Ed Lee's State of the City: What evictions? What displacement?


Mayor Ed Lee punctuated his State of the City speech with a nice little quip: "Every San Franciscan deserves a clean, safe place to call home." I agree.

So why, in a speech lasting more than an hour, did the mayor not once mention that thousands of San Franciscans are facing the loss of their homes -- and will be forced out of the city -- because of the same policies that he's proudly promoting?

These things are always self-congratualtory and full of the requisite bullshit. But Lee's description of the State of the City was nothing more than a fantasy to the two-thirds of San Franciscans who live in rental housing, many of whom are living with an unacceptable level of insecurity. Much of the city's rental stock -- and the effectiveness of rent control -- is at risk at speculators are buying up properties, tossing the tenants out with the Ellis Act, and converting them to tenancies in common. This is a massive civic crisis, brought on in part by the boom in tech jobs and the consequent boom in high-paid young people who want to live in a city that has virtually no vacant housing.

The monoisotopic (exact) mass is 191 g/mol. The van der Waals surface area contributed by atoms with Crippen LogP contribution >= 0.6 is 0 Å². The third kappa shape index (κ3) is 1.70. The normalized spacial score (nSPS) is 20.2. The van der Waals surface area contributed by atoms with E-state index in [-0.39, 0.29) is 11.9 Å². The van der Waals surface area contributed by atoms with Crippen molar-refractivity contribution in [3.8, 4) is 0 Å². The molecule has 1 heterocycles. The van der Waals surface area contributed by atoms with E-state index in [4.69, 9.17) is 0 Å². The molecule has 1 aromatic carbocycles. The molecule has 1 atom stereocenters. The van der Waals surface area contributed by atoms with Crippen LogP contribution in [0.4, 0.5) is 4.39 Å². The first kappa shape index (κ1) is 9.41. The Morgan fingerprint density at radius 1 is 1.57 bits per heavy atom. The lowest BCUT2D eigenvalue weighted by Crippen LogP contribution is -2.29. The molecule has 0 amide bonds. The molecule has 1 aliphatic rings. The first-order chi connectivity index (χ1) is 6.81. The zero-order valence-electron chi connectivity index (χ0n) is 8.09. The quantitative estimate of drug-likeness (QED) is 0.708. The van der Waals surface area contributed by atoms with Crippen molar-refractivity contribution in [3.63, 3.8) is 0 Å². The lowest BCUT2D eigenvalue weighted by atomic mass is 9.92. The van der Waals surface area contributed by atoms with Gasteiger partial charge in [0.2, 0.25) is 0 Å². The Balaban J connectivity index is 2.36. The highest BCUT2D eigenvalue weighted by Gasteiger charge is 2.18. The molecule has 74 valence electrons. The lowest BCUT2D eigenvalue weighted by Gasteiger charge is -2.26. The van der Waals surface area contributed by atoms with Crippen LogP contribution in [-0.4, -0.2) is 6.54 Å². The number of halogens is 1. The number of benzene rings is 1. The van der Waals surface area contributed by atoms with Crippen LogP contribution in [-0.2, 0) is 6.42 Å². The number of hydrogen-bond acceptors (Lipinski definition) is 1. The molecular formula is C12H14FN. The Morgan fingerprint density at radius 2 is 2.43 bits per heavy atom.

We saw this before, under Mayor Willie Brown; we called it the Economic Cleansing of San Francisco. It was awful, and it's happening again.

But you wouldn't know that to hear the mayor completely ignore the issue.

Oh, Lee gave it a toss-off line; gee, the rent is too high, but we can't ignore the laws of supply and demand. Gee, we're going to build 45,000 new housing units, and that will fix everything.

But Lee, of all people, ought to know that housing in San Francisco has never followed the laws of supply and demand. This is a highly irregular market, because demand is essentially unlimited. Housing fills us as fast as you build it. And none of the new housing that's currently under construction or in the pipeline will be affordable to current SF residents who live in rent-controlled units and are at risk for eviction.